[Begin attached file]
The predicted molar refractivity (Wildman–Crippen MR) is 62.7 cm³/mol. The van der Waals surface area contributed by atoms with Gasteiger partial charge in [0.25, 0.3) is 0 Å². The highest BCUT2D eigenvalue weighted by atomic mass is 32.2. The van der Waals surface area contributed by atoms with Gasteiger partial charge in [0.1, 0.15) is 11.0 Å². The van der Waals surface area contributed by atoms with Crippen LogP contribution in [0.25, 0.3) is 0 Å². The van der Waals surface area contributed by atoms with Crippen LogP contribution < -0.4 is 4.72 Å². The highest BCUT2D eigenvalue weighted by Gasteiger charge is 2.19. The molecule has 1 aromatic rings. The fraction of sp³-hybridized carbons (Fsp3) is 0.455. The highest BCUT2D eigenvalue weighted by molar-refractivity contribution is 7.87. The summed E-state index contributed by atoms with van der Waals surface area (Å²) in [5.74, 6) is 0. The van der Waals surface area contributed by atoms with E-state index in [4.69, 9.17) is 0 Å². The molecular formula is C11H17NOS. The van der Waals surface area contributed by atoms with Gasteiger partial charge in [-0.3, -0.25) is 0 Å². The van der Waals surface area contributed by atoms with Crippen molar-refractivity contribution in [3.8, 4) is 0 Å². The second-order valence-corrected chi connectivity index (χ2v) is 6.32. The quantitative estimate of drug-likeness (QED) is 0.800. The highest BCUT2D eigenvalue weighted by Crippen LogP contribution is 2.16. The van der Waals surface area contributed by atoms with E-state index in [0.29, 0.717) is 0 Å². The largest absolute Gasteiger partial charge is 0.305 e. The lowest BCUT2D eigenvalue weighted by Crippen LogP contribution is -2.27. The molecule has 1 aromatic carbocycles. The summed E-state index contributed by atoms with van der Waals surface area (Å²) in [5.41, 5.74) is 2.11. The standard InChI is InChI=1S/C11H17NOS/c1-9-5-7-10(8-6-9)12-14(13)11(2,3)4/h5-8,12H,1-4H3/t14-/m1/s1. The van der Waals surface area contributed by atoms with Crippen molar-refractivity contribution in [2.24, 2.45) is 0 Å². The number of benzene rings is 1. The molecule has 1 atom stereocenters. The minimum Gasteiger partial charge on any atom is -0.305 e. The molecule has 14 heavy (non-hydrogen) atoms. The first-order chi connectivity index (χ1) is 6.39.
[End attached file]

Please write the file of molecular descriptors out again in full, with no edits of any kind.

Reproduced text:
The predicted molar refractivity (Wildman–Crippen MR) is 62.7 cm³/mol. The van der Waals surface area contributed by atoms with Gasteiger partial charge in [0.25, 0.3) is 0 Å². The highest BCUT2D eigenvalue weighted by atomic mass is 32.2. The van der Waals surface area contributed by atoms with Gasteiger partial charge in [0.1, 0.15) is 11.0 Å². The van der Waals surface area contributed by atoms with Crippen LogP contribution in [0.25, 0.3) is 0 Å². The van der Waals surface area contributed by atoms with Crippen LogP contribution < -0.4 is 4.72 Å². The highest BCUT2D eigenvalue weighted by Gasteiger charge is 2.19. The molecule has 1 aromatic rings. The fraction of sp³-hybridized carbons (Fsp3) is 0.455. The highest BCUT2D eigenvalue weighted by molar-refractivity contribution is 7.87. The summed E-state index contributed by atoms with van der Waals surface area (Å²) in [5.74, 6) is 0. The van der Waals surface area contributed by atoms with E-state index in [4.69, 9.17) is 0 Å². The molecular formula is C11H17NOS. The van der Waals surface area contributed by atoms with Gasteiger partial charge in [-0.3, -0.25) is 0 Å². The van der Waals surface area contributed by atoms with Crippen molar-refractivity contribution in [3.8, 4) is 0 Å². The second-order valence-corrected chi connectivity index (χ2v) is 6.32. The quantitative estimate of drug-likeness (QED) is 0.800. The highest BCUT2D eigenvalue weighted by Crippen LogP contribution is 2.16. The van der Waals surface area contributed by atoms with E-state index in [0.29, 0.717) is 0 Å². The largest absolute Gasteiger partial charge is 0.305 e. The lowest BCUT2D eigenvalue weighted by Crippen LogP contribution is -2.27. The molecule has 1 aromatic carbocycles. The summed E-state index contributed by atoms with van der Waals surface area (Å²) in [5.41, 5.74) is 2.11. The standard InChI is InChI=1S/C11H17NOS/c1-9-5-7-10(8-6-9)12-14(13)11(2,3)4/h5-8,12H,1-4H3/t14-/m1/s1. The van der Waals surface area contributed by atoms with Crippen molar-refractivity contribution in [2.24, 2.45) is 0 Å². The number of benzene rings is 1. The molecule has 1 atom stereocenters. The minimum Gasteiger partial charge on any atom is -0.305 e. The molecule has 14 heavy (non-hydrogen) atoms. The first-order chi connectivity index (χ1) is 6.39.